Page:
A fan at Nipsey Hussle memorial April 11, 2019.
Photo: Getty

“We had to be here,” said Montana Corbett, 30, who drove for hours from Sacramento, Calif., to Los Angeles to be at the service. “We had to pay our respects. We all cried when we heard. We were devastated.”

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“I used my sick hours today,” said Andrea Wash, who drove down from Oakland, Calif. “I’ve been following Nip for almost 10 years now. I’m here for my brother. I hate that this is the reason I’m here. I just saw him perform in June at the Warfield in San Francisco and he lit it up.”

“This is the Nipsey Hussle show today. This is his show,” rapper Master P said as he surveyed the crowd outside Staples. “If he were here he would be trying to figure out how to help someone. He’s up there smiling right now, looking down on us, and saying, ‘Please keep up the work.’”

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DISCUSSION

hurricanetony
BensonDubois

I’m gonna be the asshole here, but I think it’s truly sad that we are so starstruck and so devoid of decent people to rally behind that a reformed gang banger is the sauce that pulls us together. Don’t get me wrong—I applaud Nipsey for whatever work he was doing, but the fact that most people went “who?’ when he was killed is a testament to the fact that he was not that well known for being either a performer or a community activist. He was not Chuck D, Quenn Latifah, Sistah Souljah, or KRS-One. He wasn’t Tupac.

Why is that I think this? I think it’s because his music certainly didn’t appear to reflect this desire for a better community. Most of what I heard was the same old tired trap raps about money and drugs. Where was his “The Message”, “It’s Like That”, “Don’t Believe the Hype”, “By Any Means Necessary”, etc.? Where was his “Dear Mama”??? Where was his “Alright?” I’m sorry, but this man was no Kendrick Lamar and frankly, not even close.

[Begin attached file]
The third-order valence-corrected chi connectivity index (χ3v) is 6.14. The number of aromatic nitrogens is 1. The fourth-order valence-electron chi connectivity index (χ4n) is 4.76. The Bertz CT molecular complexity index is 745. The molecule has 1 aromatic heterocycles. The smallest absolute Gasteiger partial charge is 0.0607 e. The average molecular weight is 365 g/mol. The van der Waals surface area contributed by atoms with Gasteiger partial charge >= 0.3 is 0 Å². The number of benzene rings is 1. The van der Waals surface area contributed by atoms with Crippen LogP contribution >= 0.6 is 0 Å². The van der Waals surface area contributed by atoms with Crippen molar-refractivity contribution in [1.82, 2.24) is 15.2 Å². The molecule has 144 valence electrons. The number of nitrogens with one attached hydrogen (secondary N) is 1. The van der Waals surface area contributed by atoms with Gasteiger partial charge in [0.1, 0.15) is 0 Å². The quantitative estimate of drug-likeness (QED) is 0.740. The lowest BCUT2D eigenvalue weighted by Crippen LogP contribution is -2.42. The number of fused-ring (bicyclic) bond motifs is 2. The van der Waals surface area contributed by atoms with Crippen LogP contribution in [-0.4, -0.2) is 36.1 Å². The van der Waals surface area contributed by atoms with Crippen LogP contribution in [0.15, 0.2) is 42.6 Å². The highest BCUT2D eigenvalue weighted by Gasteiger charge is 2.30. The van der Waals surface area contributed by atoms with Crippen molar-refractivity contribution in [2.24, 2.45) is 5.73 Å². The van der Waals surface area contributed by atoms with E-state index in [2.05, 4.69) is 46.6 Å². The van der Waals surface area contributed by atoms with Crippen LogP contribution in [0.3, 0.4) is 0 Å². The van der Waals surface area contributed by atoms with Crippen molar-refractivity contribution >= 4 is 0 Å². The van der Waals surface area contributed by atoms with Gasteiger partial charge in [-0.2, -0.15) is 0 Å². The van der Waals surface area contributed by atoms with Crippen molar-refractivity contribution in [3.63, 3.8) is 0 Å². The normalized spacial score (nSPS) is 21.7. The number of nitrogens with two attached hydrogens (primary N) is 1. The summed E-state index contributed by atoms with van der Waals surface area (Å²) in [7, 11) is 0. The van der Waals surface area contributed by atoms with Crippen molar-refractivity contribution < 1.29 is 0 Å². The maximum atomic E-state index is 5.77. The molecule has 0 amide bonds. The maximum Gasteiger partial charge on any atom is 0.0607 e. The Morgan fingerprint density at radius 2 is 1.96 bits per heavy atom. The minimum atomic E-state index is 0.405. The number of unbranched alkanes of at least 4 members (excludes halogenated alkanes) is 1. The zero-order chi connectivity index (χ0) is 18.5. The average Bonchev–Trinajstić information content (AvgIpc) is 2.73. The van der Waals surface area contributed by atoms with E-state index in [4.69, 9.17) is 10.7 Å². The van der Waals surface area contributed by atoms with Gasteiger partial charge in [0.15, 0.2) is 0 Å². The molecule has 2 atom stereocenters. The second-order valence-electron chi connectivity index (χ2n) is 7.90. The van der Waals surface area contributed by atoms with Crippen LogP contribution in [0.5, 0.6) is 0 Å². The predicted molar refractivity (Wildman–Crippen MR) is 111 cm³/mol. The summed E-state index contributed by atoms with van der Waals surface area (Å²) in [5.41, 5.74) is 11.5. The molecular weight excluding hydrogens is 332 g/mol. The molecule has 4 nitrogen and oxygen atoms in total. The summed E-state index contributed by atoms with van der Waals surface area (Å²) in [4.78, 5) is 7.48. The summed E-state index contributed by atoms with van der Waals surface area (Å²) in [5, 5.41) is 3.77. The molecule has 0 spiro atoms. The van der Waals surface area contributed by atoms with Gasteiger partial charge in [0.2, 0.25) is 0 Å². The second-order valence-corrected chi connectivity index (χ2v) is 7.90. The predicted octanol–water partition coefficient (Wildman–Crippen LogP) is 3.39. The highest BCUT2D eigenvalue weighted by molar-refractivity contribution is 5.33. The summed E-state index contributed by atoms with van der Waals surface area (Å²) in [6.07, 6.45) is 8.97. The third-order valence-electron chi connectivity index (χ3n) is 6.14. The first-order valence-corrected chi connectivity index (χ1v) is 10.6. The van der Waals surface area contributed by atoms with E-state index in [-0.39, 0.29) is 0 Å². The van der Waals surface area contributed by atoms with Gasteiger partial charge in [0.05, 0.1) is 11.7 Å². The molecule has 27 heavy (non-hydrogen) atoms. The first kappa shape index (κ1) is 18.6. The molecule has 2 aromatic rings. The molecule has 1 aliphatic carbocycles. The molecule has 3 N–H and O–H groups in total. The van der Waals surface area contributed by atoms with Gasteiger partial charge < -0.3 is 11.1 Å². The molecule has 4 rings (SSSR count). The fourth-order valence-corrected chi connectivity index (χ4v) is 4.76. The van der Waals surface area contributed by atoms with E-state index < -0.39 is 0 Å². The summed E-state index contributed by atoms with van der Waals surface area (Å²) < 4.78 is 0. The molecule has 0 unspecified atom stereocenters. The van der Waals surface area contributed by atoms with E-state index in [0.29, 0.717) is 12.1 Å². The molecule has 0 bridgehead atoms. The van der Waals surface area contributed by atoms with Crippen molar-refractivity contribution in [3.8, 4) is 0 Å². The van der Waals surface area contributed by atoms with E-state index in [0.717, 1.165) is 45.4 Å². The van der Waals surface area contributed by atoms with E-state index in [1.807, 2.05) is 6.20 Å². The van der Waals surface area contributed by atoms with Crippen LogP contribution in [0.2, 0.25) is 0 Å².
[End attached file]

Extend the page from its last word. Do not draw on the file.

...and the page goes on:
Yes, we need to have this convo because I’m so tired of people acting like the criminals in our midst deserve one tenth of the respect our people give them just because they decided to stop being criminals. Most of us never chose to be criminals—never considered it and didn’t want any criminality near our homes or families. Yet those among us who have always walked righteously, been down like a bubble goose for our communities AND these retarded gangbangers (especially in making excuses for them to White people) and gotten killed did not have one one hundreth the support or respect. IN essence, we’re telling those 80-85% of kids who actually do listen to their parents and adults and stay out of trouble and finish school and go on to be productive fucking citizens that their lives aren’t as important to us as some guy who finally decided to stop robbing people with his friends and be just like they already are.

Now—this was in LA and there were TV cameras, so all media heaux stepped right up to be recognized for recognizing a guy they never knew and whose songs they never heard and I understand that. But we as a community need to spend the majority of our time and resources supporting those kids who do the right thing without some period of criminal or behavioral latency.

Damn skippy (got my “Get off my lawn!” T-shirt on today) its a harsh message. Just as harsh as my single mother telling me she didn’t pay for lawyers or bail. Just as harsh as me making poor and broke decisions that didn’t make my mother’s life easier.  Just as harsh as the message a kid sends to his poor struggling mother that he doesn’t give a shit about her when he puts her in a position to have to choose between paying the light bill or bailing his ass out of jail again. Our level of focus on the “bad” kids has to give way at some point. It’s a disservice to the self determined kids who do right without being forced and it sends them the message that the only way to get this kind of positive attention from our community is to be a criminal who magnanimously decides to spare the rest of us from their misbehavior. You know—those 80-85% of us who never get caught up in criminal bullshit.

I would love for someone to direct me to those songs or performances by Nipsey that show all the love he gave for his community. That exhibited his support for the hardworking Black folks in LA. Maybe they’re hidden somehwere on an unreleased mixtape or a “Black” album. Please someone prove me wrong so I don’t think we’re spending all this emotional capital on a hypocrite .